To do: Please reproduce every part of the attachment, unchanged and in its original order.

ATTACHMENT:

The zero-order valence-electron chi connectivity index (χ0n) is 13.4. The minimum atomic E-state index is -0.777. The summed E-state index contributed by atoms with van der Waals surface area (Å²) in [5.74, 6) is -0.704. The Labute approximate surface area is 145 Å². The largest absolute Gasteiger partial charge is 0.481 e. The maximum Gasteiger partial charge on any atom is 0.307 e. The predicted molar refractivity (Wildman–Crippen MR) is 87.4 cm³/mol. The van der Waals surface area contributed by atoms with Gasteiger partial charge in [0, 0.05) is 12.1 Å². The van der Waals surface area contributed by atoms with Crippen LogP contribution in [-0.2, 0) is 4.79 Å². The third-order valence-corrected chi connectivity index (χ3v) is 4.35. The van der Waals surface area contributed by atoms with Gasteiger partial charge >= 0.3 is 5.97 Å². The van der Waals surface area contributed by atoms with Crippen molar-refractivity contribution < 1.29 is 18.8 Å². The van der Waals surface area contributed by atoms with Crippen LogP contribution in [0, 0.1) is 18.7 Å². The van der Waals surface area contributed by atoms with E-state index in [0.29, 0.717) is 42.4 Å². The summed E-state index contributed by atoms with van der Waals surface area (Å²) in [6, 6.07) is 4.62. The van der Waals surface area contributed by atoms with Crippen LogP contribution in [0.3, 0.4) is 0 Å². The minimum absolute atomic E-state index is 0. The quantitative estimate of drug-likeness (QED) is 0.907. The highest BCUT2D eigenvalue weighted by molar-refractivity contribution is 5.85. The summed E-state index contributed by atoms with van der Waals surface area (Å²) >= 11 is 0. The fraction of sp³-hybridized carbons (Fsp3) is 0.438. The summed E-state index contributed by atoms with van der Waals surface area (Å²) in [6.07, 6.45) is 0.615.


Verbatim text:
The zero-order valence-electron chi connectivity index (χ0n) is 13.4. The minimum atomic E-state index is -0.777. The summed E-state index contributed by atoms with van der Waals surface area (Å²) in [5.74, 6) is -0.704. The Labute approximate surface area is 145 Å². The largest absolute Gasteiger partial charge is 0.481 e. The maximum Gasteiger partial charge on any atom is 0.307 e. The predicted molar refractivity (Wildman–Crippen MR) is 87.4 cm³/mol. The van der Waals surface area contributed by atoms with Gasteiger partial charge in [0, 0.05) is 12.1 Å². The van der Waals surface area contributed by atoms with Crippen LogP contribution in [-0.2, 0) is 4.79 Å². The third-order valence-corrected chi connectivity index (χ3v) is 4.35. The van der Waals surface area contributed by atoms with Gasteiger partial charge >= 0.3 is 5.97 Å². The van der Waals surface area contributed by atoms with Crippen molar-refractivity contribution < 1.29 is 18.8 Å². The van der Waals surface area contributed by atoms with Crippen LogP contribution in [0, 0.1) is 18.7 Å². The van der Waals surface area contributed by atoms with E-state index in [0.29, 0.717) is 42.4 Å². The summed E-state index contributed by atoms with van der Waals surface area (Å²) in [6, 6.07) is 4.62. The van der Waals surface area contributed by atoms with Crippen LogP contribution in [0.3, 0.4) is 0 Å². The minimum absolute atomic E-state index is 0. The quantitative estimate of drug-likeness (QED) is 0.907. The highest BCUT2D eigenvalue weighted by molar-refractivity contribution is 5.85. The summed E-state index contributed by atoms with van der Waals surface area (Å²) >= 11 is 0. The fraction of sp³-hybridized carbons (Fsp3) is 0.438. The summed E-state index contributed by atoms with van der Waals surface area (Å²) in [6.07, 6.45) is 0.615.